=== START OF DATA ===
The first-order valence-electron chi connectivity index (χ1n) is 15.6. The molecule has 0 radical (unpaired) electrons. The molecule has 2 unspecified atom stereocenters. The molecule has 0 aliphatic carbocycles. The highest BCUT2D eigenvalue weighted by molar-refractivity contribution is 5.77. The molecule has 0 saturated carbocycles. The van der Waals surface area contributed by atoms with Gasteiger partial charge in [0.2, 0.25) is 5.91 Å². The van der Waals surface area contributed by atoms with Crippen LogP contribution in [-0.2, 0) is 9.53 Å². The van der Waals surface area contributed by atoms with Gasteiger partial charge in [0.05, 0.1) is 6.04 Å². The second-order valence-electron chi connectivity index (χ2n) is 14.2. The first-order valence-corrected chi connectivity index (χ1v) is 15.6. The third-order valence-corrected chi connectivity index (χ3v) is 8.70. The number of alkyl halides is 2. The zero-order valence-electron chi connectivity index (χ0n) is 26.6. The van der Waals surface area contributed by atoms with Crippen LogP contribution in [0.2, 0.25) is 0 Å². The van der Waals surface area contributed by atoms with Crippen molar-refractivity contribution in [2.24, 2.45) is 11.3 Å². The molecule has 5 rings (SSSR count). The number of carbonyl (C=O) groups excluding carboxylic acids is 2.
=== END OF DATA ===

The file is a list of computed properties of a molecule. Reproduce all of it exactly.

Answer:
The first-order valence-electron chi connectivity index (χ1n) is 15.6. The molecule has 0 radical (unpaired) electrons. The molecule has 2 unspecified atom stereocenters. The molecule has 0 aliphatic carbocycles. The highest BCUT2D eigenvalue weighted by molar-refractivity contribution is 5.77. The molecule has 0 saturated carbocycles. The van der Waals surface area contributed by atoms with Gasteiger partial charge in [0.2, 0.25) is 5.91 Å². The van der Waals surface area contributed by atoms with Crippen LogP contribution in [-0.2, 0) is 9.53 Å². The van der Waals surface area contributed by atoms with Gasteiger partial charge in [0.05, 0.1) is 6.04 Å². The second-order valence-electron chi connectivity index (χ2n) is 14.2. The first-order valence-corrected chi connectivity index (χ1v) is 15.6. The third-order valence-corrected chi connectivity index (χ3v) is 8.70. The number of alkyl halides is 2. The zero-order valence-electron chi connectivity index (χ0n) is 26.6. The van der Waals surface area contributed by atoms with Crippen LogP contribution in [0.2, 0.25) is 0 Å². The van der Waals surface area contributed by atoms with Crippen molar-refractivity contribution in [2.24, 2.45) is 11.3 Å². The molecule has 5 rings (SSSR count). The number of carbonyl (C=O) groups excluding carboxylic acids is 2.